So, what is my advice to the above problem? I had a similar experience when I brought Eloise into the household.  I was adamant that a new dog would not make life unpleasant for my dear Beetle.  I didn’t want a new Jack coming in and pushing him around.  Eloise was perfect in that regard.  She came quietly into the family.  At the same time, I wanted her to feel welcomed and loved, not like a second class citizen. Beetle was not thrilled with this interloper and raised his lips and growled if she came close. So my job was to make her presence and proximity a Good Thing as far as Beetle was concerned, rather than a threat.  If I had scolded Beetle when she came close, then he would have equated her with unpleasantness. And that, in turn, would have made him more uneasy when she approached. “Eloise comes close=scolding.  I hate her.” Yes, there I go anthropomorphizing.  Sorry.  But you get the idea.

Beetle loved to be in a chair with me when I was reading.  It was warm, soft and he was close.  He wasn’t actually in my lap as he’s not a lap dog.  He squished in next to me.  Eloise is a snuggled who is more than happy to be in a lap, but got growled at when she even entered the room.  Immediately I imposed the following: if Beetle was in the chair and Eloise entered the room, I started giving Beetle a neck rub- which he loves. That served two purposes.  It distracted him in the immediate AND it began to teach him that Eloise approaching meant good feelings.  If food was within reach, I would also begin offering him treats as she came closer.  If she walked away, then the neck rubs and treats stopped.  The new equation was “Eloise comes close=treats and neck rubs!  Bring her back here!”.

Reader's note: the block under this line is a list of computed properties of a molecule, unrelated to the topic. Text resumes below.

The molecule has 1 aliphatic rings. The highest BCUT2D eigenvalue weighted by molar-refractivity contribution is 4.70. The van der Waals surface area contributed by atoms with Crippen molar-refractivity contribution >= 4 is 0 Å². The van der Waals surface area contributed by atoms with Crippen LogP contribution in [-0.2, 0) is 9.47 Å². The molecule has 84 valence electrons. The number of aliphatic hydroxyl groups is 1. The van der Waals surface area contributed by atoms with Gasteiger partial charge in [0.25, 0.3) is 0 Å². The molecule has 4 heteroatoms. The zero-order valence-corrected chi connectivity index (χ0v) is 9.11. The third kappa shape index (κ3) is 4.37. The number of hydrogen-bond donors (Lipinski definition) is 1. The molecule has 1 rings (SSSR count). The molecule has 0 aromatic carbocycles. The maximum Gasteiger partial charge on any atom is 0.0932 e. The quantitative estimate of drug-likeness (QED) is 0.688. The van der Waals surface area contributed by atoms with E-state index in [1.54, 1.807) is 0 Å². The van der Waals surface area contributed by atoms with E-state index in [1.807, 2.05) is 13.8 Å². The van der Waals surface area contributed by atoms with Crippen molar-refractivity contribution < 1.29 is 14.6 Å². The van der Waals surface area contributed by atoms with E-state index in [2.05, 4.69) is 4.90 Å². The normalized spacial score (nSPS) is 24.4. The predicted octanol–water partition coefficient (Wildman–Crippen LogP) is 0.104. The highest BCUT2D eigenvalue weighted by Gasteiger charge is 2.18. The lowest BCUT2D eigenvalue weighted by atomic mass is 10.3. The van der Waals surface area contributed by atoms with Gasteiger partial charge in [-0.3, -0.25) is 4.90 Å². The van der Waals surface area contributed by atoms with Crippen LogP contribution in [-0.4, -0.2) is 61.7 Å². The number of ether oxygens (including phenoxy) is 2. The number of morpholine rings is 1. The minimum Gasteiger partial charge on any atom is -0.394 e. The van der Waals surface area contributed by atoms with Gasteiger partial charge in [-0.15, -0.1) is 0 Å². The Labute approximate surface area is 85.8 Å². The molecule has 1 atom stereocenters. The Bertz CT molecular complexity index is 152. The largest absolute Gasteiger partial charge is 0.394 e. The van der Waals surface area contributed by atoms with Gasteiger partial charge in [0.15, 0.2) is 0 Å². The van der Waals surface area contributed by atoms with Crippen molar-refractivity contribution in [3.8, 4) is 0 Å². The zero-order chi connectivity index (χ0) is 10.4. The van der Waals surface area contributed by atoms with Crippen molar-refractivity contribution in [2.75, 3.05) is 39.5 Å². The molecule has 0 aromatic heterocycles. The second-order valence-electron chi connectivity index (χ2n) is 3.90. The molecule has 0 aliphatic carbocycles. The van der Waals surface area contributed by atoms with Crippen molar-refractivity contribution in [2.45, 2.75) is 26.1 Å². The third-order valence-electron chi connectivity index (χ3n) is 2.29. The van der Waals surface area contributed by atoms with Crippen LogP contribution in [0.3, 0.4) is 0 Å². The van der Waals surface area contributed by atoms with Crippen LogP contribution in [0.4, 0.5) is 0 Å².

Now this wasn’t an immediate nor clean switch.  There was still growling.  If he growled, I simply got up out of the chair and walked away.  I didn’t scold or use any other punishment.  Losing his warm seat mate was punishment enough.  Now growling=Jane leaving.  Growling does serve as a threat.  But it wasn’t working on the right target.  I don’t know if that made any sense to him or not, but overall, he quickly learned that having Eloise around was just fine, and she could jump into my lap and curl up and he just got more and more attention.

One final word in general about growling: I have to quote a good friend who says “punishing a dog for growling is like taking the batteries out of the smoke alarm”  (and the same goes for punishing a horse for putting ears back).  Those are warning signs.  They tell us the animal is uncomfortable, worried, angry.  We need to respect those emotions.  If we punish, we do nothing to change the emotion.  The dog or horse is still uncomfortable, worried and/or angry.  But he isn’t allowed to express it.  So the emotion builds…and builds…and eventually it bursts out in a bite or some other stronger expression. We need to own that.

If, instead, we observe the things which are upsetting our animals and work to change the way they feel about those things (by using things they like when the threat is at a LOW LEVEL), then the threats cease when the feelings cease.  Everyone is happier and safer.

The original question was about a dog who had been in the household for 1 1/2 years and it’s this “new” dog with the problem. This is not surprising as when newer family members begin to settle in, they feel more comfortable; become more attached to places, things and people; and therefore these resources become more valuable and a tendency to guard them can arise. If this behavior continues, or if it arises out of the other dogs not allowing him access to resources, then it can take more time and focus to come to a resolution.

As with all behavior, that which is practiced and reinforced becomes stronger. Therefore it is important to address problems as soon as possible. It always helps to have the support of a good trainer- if you need to find a great dog trainer: https://www.karenpryoracademy.com/find-a-trainer

jack heads sleeping
Beetle and Eloise now happily share sleeping spaces